|Abstract: A brief demand elasticity analysis was conducted with three participants with developmental disabilities in an attempt to identify edible stimuli that were preferred over task avoidance for use in subsequent treatment analyses for escape-maintained problem behavior. Each analysis consisted of 25 trials. During each trial, a concurrent chain schedule was arranged such that the participant was given a choice between two available options. Responses on one option resulted in the presentation of a work task and reinforcement for compliance with one of the tested stimuli. The schedule of reinforcement for task completion began at FR1. Following every 5 trials, the FR schedule requirement was increased to FR2, then FR5, FR10, and FR20. Responses on the second option resulted in no work requirements (i.e., a 1-minute break), but also no positive reinforcement. This analysis was repeated with each of the top four preferred edible stimuli. The stimuli chosen for later analysis were those for which demand was least elastic in relation to escape as response requirements increased. The treatment results reveal that the analysis was successful in identifying stimuli that were preferred over escape and were subsequently included in an effective treatment evaluation.
|Temporal Discounting Predicts Student Responsiveness to Exchange Delays in a Classwide Token Economy.
|DEREK D. REED (Syracuse University), Brian K. Martens (Syracuse University), Lauren Axelrod (Syracuse University), Lauren McClenney (Syracuse University)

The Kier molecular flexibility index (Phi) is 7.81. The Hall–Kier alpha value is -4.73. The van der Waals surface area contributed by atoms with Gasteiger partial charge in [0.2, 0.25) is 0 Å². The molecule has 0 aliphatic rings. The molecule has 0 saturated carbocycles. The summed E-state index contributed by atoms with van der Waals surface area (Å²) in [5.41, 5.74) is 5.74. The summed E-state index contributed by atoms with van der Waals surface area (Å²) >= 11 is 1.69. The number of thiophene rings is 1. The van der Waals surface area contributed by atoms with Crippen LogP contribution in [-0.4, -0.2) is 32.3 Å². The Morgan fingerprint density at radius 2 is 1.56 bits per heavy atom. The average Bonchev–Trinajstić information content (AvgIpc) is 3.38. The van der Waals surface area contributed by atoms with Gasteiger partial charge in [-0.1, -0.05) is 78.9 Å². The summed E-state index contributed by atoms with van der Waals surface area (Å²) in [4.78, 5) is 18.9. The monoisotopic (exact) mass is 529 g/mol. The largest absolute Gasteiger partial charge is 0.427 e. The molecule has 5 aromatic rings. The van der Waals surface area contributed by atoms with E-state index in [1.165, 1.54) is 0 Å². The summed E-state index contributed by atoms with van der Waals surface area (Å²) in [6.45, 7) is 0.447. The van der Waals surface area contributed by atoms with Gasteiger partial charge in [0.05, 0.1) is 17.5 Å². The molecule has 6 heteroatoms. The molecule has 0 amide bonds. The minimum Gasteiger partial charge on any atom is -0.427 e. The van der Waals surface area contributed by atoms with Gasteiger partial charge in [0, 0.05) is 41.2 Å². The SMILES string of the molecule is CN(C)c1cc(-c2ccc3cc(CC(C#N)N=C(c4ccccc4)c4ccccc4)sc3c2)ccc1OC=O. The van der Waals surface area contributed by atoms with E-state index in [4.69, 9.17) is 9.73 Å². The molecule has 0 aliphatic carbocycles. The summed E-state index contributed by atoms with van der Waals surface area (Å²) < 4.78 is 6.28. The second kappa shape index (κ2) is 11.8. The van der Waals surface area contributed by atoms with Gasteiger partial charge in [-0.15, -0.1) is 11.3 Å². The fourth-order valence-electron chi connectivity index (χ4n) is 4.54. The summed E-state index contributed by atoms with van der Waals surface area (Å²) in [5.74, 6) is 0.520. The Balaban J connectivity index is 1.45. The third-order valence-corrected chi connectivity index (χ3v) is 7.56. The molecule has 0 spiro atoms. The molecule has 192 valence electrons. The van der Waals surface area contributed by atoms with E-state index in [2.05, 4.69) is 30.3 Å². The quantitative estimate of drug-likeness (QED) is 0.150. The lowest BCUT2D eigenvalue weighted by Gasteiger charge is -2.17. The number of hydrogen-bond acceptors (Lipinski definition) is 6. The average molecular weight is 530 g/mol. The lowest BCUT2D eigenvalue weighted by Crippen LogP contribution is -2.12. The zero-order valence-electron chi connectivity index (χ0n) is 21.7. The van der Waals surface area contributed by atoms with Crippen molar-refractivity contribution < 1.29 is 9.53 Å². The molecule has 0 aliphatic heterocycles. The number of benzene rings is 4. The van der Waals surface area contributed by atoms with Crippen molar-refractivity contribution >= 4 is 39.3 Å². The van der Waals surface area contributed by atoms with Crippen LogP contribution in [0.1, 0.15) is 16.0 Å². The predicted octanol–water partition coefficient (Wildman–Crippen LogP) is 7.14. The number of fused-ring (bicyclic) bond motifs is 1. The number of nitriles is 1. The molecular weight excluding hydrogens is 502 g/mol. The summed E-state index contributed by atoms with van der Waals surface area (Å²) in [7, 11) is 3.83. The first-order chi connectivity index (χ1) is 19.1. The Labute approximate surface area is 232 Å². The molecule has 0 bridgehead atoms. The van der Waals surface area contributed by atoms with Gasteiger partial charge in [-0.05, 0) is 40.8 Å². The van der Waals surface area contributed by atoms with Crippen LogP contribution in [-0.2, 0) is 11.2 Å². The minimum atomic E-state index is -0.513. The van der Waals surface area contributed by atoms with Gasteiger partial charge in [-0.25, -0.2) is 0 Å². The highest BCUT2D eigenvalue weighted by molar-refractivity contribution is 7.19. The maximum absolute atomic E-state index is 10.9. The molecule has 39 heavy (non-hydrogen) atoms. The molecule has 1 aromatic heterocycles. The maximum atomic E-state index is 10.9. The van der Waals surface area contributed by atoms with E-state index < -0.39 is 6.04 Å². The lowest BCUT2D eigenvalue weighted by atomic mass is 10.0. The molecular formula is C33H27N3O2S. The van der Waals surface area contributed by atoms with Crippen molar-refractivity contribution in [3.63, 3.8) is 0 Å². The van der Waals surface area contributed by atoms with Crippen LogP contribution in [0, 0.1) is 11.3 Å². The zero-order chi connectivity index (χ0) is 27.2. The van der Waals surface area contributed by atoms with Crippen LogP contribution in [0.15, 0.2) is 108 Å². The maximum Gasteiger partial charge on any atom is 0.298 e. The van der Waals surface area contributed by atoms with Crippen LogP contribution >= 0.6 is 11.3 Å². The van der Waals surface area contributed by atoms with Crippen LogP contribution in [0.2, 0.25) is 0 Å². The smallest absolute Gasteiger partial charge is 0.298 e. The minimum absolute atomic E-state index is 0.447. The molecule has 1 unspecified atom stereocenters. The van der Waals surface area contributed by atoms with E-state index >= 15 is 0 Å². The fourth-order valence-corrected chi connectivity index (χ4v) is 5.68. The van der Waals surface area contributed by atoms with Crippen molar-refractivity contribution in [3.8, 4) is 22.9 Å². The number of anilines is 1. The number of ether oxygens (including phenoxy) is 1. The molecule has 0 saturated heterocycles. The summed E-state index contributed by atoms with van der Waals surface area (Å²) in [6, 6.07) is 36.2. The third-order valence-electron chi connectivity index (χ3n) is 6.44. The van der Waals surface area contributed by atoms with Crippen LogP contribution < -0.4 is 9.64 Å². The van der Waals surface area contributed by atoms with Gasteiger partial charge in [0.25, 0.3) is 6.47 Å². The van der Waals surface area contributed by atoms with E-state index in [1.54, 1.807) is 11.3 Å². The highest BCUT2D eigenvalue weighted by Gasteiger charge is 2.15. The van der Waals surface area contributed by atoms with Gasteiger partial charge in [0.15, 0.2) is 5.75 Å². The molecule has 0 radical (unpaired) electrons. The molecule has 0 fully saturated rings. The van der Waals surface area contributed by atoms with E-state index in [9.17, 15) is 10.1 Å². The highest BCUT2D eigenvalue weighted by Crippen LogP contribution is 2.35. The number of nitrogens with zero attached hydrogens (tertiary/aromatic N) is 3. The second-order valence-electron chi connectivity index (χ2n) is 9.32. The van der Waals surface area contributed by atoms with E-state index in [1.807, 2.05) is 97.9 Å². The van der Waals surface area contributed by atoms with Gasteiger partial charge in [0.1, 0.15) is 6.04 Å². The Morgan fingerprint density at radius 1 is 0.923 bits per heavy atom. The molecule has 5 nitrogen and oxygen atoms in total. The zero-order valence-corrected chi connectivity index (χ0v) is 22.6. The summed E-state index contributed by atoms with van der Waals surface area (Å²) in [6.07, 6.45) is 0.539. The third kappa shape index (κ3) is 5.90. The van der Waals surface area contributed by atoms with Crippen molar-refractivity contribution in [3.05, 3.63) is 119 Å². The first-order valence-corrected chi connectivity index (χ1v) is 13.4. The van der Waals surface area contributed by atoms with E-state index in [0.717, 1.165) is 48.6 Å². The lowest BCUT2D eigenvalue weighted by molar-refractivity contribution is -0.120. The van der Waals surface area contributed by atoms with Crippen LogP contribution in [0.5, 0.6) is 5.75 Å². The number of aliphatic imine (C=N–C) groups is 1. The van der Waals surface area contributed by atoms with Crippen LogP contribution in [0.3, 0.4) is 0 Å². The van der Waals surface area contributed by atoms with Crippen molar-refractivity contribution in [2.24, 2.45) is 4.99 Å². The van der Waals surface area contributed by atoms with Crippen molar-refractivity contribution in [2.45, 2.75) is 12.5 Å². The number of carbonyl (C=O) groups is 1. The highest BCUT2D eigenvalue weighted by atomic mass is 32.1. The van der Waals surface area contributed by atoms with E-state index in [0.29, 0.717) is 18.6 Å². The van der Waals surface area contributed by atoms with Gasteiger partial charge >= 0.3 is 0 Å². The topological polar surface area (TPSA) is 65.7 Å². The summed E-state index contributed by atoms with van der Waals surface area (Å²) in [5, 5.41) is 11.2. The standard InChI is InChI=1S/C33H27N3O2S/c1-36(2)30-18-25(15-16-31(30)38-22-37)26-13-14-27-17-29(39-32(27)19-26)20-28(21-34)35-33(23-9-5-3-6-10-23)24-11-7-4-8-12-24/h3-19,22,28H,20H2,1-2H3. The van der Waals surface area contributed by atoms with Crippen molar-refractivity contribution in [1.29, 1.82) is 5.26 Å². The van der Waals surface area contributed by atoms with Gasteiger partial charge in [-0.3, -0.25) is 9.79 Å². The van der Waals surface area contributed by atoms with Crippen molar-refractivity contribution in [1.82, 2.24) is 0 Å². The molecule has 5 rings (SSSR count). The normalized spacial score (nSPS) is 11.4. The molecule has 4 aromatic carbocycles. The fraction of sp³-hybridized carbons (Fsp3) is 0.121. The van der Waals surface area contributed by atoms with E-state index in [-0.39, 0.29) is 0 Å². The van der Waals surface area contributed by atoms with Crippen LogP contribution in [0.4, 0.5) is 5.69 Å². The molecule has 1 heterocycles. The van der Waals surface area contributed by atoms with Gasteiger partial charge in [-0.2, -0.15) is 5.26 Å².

|Abstract: This study investigated the degree to which 26 sixth-grade students' discounting of hypothetical monetary rewards predicted their responsiveness to both immediate and delayed token exchanges in a classwide token system. Specifically, students were administered a hypothetical monetary choice assessment which pitted smaller, immediate rewards against larger, delayed rewards. Students were then exposed to a classwide token system (targeting on-task behavior) in a multiple baseline design across 3 classrooms. Baseline observations yielded relatively high levels of on-task behavior with no intervention. Following baseline, an immediate exchange delay was implemented in which students exchanged tokens immediately after each 30-minute observation. During this immediate condition, students' levels of on-task behavior increased substantially from baseline. Finally, a 24-hour exchange delay was implemented following stable levels of on-task behavior in the immediate condition. During this delayed condition, students' levels of on-task behavior fell between baseline and immediate condition percentages. These results suggest that students' levels of on-task behavior are indeed sensitive to even moderate exchange delays. These students' levels of on-task behavior during intervention conditions were then correlated with their obtained discounting parameters. Results indicated that each student's obtained discounting parameters were significantly related to his/her responsiveness to exchange delay.
|Behavioral Economic Manipulations in a Closed Token Economy.
|KATHRYN GUENEVERE HORTON (The New England Center for Children), Jason C. Bourret (The New England Center for Children)
|Abstract: In the present study, price was manipulated by changing the exchange schedules of token economies with three participants diagnosed with autism. Participants lived at a residential school for children with developmental disabilities. Token economies were in effect twenty four hours a day, seven days a week and reinforcers arranged on the token economy were not available from other sources. Exchange schedules were manipulated in the context of ongoing implementation of the economy and data were collected by on-shift staff over periods of five hours each day. Implications of the findings for empirical identification of optimal prices for use in token economies and the generality of work and demand functions are discussed.